Heat Rash

Sweating Can Lead to Heat Rash: 

Here’s What To Do About the Prickly Problem

Extreme sweating can leave you feeling damp, embarrassed, slippery, and more. But when humidity levels and temperatures soar, sweating can also lead to an uncomfortable heat rash.

Heat rash (also called prickly heat) can strike when sweat gets trapped under the skin, especially when the weather is hot and humid. 

Here’s how to recognize heat rash, treat it, and protect yourself from getting it in the first place. 

What Does Heat Rash Look and Feel Like?

If you’ve been sweating even more than usual and notice red, itchy bumps on your skin; small, superficial blisters; or general uncomfortable redness; you may have heat rash (also called miliaria or prickly heat). Other symptoms include mild swelling and a “prickly” or stinging sensation on the skin. This can erupt on the chest, shoulders, neck, thighs, along folds of the skin, or wherever clothing causes friction. Babies and young children are especially prone to heat rash on their faces and necks and in the diaper area. Occasionally, the fluid filled sacs of heat rash can become inflamed and pus-filled, potentially leading to an infection.  

What Causes Heat Rash?

Heat rash occurs when sweat becomes trapped under the surface of the skin. Seeping into nearby tissue, the sweat can then lead to tiny pockets of swelling which cause a tell-tale rash and, sometimes, little blisters. Heat rash is more common in babies and young children because their sweat ducts are not yet fully developed and can easily be disrupted. Children are also at greater risk for heat rash because they are slower to adapt to temperature fluctuations. 

Among adults, heat rash often shows up while on a trip to a warmer, more humid location (humidity causes increased sweating), with sudden weather changes, or if you’re doing activities that cause you to sweat more than normal (like exercising or working in hotter temperatures). Heat rash can also strike people who have an illness or injury that keeps them in bed or in a chair for extended periods of time with sweat and heat accumulating underneath them, or anyone sleeping with too many blankets or warm PJs on. Tight bandages, medication patches, or constricting clothes can also increase risks of localized heat rash. In terms of excessive sweating sufferers, specifically, Dr. Zakiya Rice of Dermatology Associates of Georgia notes, "It is not uncommon for patient with primary focal hyperhidrosis to also present with a concomitant dermatitis [skin irritation]" and heat rash, she says, is certainly one of those possible irritations.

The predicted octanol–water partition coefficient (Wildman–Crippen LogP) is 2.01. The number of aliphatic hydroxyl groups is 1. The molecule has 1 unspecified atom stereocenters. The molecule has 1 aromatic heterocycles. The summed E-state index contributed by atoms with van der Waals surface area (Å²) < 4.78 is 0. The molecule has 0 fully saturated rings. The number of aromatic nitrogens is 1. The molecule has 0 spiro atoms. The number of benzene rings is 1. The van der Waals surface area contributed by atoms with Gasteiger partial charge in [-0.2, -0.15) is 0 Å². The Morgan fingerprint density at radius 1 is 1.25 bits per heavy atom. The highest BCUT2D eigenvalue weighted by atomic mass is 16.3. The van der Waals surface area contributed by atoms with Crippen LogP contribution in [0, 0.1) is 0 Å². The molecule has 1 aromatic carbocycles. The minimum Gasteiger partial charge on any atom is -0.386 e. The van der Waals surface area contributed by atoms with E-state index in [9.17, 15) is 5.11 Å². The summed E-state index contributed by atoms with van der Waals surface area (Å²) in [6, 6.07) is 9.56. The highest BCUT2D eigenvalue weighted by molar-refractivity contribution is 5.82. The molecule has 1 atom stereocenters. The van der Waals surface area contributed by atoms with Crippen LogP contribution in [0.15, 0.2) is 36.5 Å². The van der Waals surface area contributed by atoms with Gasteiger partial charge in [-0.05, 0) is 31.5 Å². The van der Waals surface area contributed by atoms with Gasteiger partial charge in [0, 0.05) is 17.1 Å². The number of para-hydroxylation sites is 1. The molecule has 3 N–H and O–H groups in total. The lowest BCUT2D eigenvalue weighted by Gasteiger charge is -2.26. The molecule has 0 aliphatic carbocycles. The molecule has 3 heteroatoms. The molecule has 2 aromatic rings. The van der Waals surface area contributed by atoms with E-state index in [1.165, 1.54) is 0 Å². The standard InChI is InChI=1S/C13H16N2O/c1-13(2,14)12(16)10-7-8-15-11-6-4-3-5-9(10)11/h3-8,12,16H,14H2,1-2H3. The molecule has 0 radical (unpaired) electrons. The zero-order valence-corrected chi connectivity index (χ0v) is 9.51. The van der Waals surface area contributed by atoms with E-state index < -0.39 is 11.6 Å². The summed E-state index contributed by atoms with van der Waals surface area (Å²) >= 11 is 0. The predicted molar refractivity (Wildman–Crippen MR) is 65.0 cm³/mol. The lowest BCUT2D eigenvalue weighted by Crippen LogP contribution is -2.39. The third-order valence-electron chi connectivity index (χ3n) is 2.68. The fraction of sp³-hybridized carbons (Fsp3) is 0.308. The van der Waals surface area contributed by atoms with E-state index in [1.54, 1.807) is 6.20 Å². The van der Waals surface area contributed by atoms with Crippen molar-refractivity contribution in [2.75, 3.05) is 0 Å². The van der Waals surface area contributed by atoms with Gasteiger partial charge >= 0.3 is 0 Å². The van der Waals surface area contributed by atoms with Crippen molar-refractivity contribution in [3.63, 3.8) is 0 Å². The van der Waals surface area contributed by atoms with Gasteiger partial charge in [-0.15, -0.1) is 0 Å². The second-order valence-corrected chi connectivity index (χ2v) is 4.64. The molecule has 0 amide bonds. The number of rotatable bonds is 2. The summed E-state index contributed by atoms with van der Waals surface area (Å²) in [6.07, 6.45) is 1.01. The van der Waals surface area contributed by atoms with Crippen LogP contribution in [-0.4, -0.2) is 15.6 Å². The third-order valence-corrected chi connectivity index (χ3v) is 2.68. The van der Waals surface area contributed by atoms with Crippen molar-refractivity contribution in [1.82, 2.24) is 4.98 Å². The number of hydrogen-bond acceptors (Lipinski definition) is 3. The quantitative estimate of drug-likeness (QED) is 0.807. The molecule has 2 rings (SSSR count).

How is Heat Rash Treated?

Most heat rash is mild and can be cared for at home with simple cooling tactics. Try to keep cool and limit your body’s need to sweat further so that skin can have time to heal. Wear loose, comfortable, breathable clothing, especially over any areas suffering from heat rash. For inflammation and irritation, you can use a hydrocortisone 1% cream (just don’t use it on your face unless recommended to do so by a healthcare professional). Calamine lotion can also be soothing. Sometimes moisturizing can help, but avoid anything oily that could clog pores; aloe vera is a good choice. Cold compresses and lukewarm showers or baths (without soap) are also useful. Tepid oatmeal baths are another option. Avoid scratching, especially at any bumps. If you must touch the affected skin, pat rather than scratch or use gentle exfoliation in the shower. 

How Can Heat Rash Be Prevented?